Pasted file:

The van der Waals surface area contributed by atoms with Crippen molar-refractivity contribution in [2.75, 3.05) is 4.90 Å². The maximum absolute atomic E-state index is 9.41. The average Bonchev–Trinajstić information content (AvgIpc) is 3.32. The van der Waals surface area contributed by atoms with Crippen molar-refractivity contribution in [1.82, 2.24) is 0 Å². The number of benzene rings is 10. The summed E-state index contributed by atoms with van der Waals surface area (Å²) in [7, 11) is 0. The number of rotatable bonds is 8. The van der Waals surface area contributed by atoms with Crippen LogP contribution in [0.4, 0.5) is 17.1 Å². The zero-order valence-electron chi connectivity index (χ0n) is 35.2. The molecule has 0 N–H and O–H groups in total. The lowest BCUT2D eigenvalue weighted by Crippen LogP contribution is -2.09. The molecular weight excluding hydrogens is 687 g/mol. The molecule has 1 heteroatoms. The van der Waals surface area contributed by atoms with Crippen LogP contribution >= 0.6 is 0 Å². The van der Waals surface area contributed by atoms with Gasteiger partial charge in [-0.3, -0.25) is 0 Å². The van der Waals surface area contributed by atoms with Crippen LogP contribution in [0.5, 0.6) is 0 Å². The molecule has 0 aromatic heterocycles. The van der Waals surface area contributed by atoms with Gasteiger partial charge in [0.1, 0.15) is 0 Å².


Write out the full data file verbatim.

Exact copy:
The van der Waals surface area contributed by atoms with Crippen molar-refractivity contribution in [2.75, 3.05) is 4.90 Å². The maximum absolute atomic E-state index is 9.41. The average Bonchev–Trinajstić information content (AvgIpc) is 3.32. The van der Waals surface area contributed by atoms with Crippen molar-refractivity contribution in [1.82, 2.24) is 0 Å². The number of benzene rings is 10. The summed E-state index contributed by atoms with van der Waals surface area (Å²) in [7, 11) is 0. The number of rotatable bonds is 8. The van der Waals surface area contributed by atoms with Crippen LogP contribution in [0.4, 0.5) is 17.1 Å². The zero-order valence-electron chi connectivity index (χ0n) is 35.2. The molecule has 0 N–H and O–H groups in total. The lowest BCUT2D eigenvalue weighted by Crippen LogP contribution is -2.09. The molecular weight excluding hydrogens is 687 g/mol. The molecule has 1 heteroatoms. The van der Waals surface area contributed by atoms with Crippen LogP contribution >= 0.6 is 0 Å². The van der Waals surface area contributed by atoms with Gasteiger partial charge in [-0.3, -0.25) is 0 Å². The van der Waals surface area contributed by atoms with Crippen LogP contribution in [0.5, 0.6) is 0 Å². The molecule has 0 aromatic heterocycles. The van der Waals surface area contributed by atoms with Gasteiger partial charge in [0.1, 0.15) is 0 Å².